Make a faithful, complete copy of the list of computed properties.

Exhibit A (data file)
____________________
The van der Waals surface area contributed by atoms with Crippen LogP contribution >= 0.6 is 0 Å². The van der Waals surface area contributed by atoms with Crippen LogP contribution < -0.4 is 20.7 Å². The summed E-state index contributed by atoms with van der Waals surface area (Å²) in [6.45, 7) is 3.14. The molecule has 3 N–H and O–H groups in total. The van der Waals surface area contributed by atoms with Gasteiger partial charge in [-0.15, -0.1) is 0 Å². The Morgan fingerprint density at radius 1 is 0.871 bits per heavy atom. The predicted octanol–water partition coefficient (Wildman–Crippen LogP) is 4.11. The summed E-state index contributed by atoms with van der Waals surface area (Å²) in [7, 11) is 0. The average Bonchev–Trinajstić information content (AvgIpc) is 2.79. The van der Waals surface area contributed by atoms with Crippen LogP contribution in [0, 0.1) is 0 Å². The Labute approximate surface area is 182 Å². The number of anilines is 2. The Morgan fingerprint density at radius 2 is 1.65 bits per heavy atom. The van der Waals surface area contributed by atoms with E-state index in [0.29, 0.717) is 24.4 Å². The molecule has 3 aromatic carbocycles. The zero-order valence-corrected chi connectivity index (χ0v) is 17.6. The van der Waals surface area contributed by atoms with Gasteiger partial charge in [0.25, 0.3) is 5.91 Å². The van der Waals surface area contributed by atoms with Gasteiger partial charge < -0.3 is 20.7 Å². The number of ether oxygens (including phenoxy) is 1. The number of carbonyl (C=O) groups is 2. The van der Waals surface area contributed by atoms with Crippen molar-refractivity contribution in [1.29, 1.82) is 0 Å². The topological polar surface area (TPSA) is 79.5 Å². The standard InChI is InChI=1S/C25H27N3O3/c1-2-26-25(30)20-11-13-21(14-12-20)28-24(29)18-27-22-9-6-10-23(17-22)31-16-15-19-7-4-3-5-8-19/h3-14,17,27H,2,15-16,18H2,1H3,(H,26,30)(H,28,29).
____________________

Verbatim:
The van der Waals surface area contributed by atoms with Crippen LogP contribution >= 0.6 is 0 Å². The van der Waals surface area contributed by atoms with Crippen LogP contribution < -0.4 is 20.7 Å². The summed E-state index contributed by atoms with van der Waals surface area (Å²) in [6.45, 7) is 3.14. The molecule has 3 N–H and O–H groups in total. The van der Waals surface area contributed by atoms with Gasteiger partial charge in [-0.15, -0.1) is 0 Å². The Morgan fingerprint density at radius 1 is 0.871 bits per heavy atom. The predicted octanol–water partition coefficient (Wildman–Crippen LogP) is 4.11. The summed E-state index contributed by atoms with van der Waals surface area (Å²) in [7, 11) is 0. The average Bonchev–Trinajstić information content (AvgIpc) is 2.79. The van der Waals surface area contributed by atoms with Crippen LogP contribution in [0, 0.1) is 0 Å². The Labute approximate surface area is 182 Å². The number of anilines is 2. The Morgan fingerprint density at radius 2 is 1.65 bits per heavy atom. The van der Waals surface area contributed by atoms with E-state index in [0.29, 0.717) is 24.4 Å². The molecule has 3 aromatic carbocycles. The zero-order valence-corrected chi connectivity index (χ0v) is 17.6. The van der Waals surface area contributed by atoms with Gasteiger partial charge in [0.25, 0.3) is 5.91 Å². The van der Waals surface area contributed by atoms with Gasteiger partial charge < -0.3 is 20.7 Å². The number of ether oxygens (including phenoxy) is 1. The number of carbonyl (C=O) groups is 2. The van der Waals surface area contributed by atoms with Crippen molar-refractivity contribution in [1.29, 1.82) is 0 Å². The topological polar surface area (TPSA) is 79.5 Å². The standard InChI is InChI=1S/C25H27N3O3/c1-2-26-25(30)20-11-13-21(14-12-20)28-24(29)18-27-22-9-6-10-23(17-22)31-16-15-19-7-4-3-5-8-19/h3-14,17,27H,2,15-16,18H2,1H3,(H,26,30)(H,28,29).